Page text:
Yesterday, I clicked a button and just like that I was assigned an ISBN and an ISBN-13 for my book.
As I get closer and closer to publication, I’ve been getting more anxious about the reality of it. About knowing people will read – and judge – my work. And judge me. Honestly, it scares me, makes me feel vulnerable and nauseated.
I have all these fears. Will people think it’s an autobiographical book or that I wish it were? (It’s not and I don’t.) Will people think it’s crap? (That’s for each person to decide, I guess.) Will people wonder WTF I was thinking when I decided this book was ready for publication? Doesn’t Pam know that first novels are not meant to be published? That authors are supposed to sweat and anguish and then put the fruits of their first labors high on a shelf in a back closet, never to be seen again? That we are not supposed to foist our initial efforts onto the world? That if my novel were worthy, an agent would have accepted it – and me?
As you know if you’ve been following me, because I’ve posted this talk about a million times, not too long ago I came across Brene Brown‘s brilliant TED talk on vulnerability. In it, she says about children: “They’re hard wired for struggle when they get here. When you hold those perfect little babies in your hand, our job is not to say, ‘Look at her, she’s perfect. My job is to keep her perfect, make sure she makes the tennis team by fifth grade and Yale by seventh grade.’ That’s not our job. Our job is to look and say, ‘You know what, you’re imperfect, and you’re wired for struggle, but you are worthy of love and belonging.’ That’s our job.”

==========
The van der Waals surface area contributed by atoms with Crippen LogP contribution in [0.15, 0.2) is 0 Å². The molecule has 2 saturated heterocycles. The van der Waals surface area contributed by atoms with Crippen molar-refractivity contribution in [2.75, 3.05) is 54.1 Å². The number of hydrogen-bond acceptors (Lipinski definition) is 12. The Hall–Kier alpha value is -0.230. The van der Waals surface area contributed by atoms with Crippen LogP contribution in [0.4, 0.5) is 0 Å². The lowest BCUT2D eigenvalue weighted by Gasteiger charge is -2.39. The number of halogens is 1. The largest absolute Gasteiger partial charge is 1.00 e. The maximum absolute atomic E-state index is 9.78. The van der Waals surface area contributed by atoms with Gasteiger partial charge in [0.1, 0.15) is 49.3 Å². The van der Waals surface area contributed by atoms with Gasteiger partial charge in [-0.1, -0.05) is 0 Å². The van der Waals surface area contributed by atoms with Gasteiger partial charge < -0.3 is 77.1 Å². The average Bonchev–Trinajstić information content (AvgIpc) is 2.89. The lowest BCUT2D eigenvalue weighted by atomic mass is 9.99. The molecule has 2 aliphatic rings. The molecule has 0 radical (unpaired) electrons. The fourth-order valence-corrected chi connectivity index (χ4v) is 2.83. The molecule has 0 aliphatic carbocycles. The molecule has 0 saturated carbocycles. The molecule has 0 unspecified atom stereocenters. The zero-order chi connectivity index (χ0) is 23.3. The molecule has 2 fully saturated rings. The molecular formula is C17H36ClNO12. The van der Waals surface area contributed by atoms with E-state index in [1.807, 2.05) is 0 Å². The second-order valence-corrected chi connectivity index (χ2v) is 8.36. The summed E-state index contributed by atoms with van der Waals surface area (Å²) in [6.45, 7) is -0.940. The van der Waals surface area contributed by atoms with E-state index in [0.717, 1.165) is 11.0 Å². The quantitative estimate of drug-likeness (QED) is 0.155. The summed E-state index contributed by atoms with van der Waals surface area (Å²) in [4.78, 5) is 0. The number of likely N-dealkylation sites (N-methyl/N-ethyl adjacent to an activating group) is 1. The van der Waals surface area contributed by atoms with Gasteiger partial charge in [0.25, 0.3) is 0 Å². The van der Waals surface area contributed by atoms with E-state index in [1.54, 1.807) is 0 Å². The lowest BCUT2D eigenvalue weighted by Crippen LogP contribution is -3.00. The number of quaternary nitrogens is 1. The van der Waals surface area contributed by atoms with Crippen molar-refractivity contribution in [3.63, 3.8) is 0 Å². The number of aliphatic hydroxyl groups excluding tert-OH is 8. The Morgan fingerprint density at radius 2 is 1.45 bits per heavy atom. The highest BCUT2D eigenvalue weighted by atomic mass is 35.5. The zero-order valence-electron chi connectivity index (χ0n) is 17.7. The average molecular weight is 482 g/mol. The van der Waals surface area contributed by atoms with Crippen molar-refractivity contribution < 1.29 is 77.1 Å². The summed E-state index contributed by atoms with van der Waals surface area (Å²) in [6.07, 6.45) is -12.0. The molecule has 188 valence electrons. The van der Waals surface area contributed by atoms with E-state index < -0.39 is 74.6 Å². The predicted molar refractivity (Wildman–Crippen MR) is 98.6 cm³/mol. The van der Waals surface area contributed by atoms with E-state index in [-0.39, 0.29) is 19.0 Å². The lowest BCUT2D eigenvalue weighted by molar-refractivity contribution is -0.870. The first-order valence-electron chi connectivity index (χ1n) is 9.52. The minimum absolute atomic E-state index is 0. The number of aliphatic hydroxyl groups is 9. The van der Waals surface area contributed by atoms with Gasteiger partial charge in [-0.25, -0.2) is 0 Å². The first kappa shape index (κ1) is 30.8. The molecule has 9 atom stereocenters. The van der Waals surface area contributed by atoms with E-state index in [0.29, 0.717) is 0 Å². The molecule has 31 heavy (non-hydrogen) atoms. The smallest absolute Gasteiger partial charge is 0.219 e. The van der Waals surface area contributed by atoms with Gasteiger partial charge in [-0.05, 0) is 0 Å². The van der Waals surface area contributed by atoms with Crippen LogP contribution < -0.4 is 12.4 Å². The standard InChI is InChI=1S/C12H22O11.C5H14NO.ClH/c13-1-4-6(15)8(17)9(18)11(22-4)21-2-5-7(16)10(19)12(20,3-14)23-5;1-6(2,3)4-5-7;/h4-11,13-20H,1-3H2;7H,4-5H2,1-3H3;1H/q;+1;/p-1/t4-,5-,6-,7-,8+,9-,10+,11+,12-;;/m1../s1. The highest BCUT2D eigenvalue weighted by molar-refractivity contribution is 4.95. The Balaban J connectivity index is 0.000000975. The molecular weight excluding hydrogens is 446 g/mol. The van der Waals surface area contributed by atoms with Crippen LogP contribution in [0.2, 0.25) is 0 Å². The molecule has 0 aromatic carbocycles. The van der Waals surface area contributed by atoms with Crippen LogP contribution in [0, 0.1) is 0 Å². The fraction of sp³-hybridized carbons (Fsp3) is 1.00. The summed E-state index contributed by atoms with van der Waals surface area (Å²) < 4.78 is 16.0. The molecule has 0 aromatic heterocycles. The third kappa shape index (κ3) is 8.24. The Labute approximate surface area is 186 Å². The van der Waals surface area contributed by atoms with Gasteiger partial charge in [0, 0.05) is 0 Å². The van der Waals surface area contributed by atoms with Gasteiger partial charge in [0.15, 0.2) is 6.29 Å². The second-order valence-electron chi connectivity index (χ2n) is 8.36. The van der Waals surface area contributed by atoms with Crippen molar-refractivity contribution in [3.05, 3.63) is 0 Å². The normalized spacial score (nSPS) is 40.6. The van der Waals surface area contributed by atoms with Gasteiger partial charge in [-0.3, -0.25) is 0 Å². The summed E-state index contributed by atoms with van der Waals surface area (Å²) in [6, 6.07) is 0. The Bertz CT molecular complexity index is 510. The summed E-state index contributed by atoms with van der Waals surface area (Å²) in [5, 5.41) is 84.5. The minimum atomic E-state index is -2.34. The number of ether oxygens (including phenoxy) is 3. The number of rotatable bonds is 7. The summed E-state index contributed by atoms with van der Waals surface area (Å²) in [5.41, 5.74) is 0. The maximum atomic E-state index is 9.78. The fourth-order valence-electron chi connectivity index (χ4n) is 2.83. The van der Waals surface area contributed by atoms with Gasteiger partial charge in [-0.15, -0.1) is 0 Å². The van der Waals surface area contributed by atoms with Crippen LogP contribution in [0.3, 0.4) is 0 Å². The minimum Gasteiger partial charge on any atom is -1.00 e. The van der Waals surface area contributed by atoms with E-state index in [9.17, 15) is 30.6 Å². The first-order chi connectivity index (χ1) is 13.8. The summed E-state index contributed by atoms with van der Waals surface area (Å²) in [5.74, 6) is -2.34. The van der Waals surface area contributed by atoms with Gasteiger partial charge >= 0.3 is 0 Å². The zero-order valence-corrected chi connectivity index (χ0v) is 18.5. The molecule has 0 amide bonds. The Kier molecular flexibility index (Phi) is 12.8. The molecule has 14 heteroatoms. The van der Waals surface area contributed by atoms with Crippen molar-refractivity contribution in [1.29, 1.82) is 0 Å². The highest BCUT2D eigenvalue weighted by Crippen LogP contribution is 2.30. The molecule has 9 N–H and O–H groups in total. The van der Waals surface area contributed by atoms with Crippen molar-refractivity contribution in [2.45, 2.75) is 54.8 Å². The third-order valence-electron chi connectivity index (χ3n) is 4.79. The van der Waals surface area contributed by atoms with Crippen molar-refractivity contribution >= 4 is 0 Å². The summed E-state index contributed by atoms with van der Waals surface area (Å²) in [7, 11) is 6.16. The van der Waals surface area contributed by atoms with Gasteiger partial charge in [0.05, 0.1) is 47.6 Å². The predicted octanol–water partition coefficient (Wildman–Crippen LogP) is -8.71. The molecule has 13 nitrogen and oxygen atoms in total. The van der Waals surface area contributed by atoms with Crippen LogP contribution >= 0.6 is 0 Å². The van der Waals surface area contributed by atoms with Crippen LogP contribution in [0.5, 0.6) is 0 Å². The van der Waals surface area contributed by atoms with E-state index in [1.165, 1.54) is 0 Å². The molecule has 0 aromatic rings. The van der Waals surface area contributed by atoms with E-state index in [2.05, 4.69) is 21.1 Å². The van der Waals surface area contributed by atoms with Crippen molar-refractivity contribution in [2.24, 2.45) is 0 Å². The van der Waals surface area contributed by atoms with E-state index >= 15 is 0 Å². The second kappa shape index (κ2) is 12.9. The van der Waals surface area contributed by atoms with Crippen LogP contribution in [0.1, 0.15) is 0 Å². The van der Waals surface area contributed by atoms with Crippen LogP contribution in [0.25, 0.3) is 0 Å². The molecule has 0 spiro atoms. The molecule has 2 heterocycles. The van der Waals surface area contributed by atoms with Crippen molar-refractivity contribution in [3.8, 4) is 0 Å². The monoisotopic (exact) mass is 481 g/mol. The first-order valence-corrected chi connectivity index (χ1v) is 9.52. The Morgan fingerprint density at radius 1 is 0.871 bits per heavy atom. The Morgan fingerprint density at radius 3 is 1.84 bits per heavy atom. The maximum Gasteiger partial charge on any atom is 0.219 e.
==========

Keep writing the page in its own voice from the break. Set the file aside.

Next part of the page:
That’s how I feel about my book. It’s imperfect, but it’s worthy of being out in the world. It may not solve world peace (Okay, it won’t solve world peace. For sure.). It may not get a prize. It may not get critical acclaim. But those things are not its role in this world. Its role is simply to be a fun, light book that I hope people enjoy.
I’ve spent far too much of my life worrying about not being good enough. The fact that I’m writing this post means that I obviously am still not over it – I still feel the need to justify myself and my imperfections, to let you know that I know the book isn’t perfect and I agree and you don’t have to tell me. But I’m putting the work out there, imperfect as it may be, regardless of whether it’s good enough, and that’s a start.
And to my wee book, being born unto the world: You are imperfect, but you are worthy, and I love you.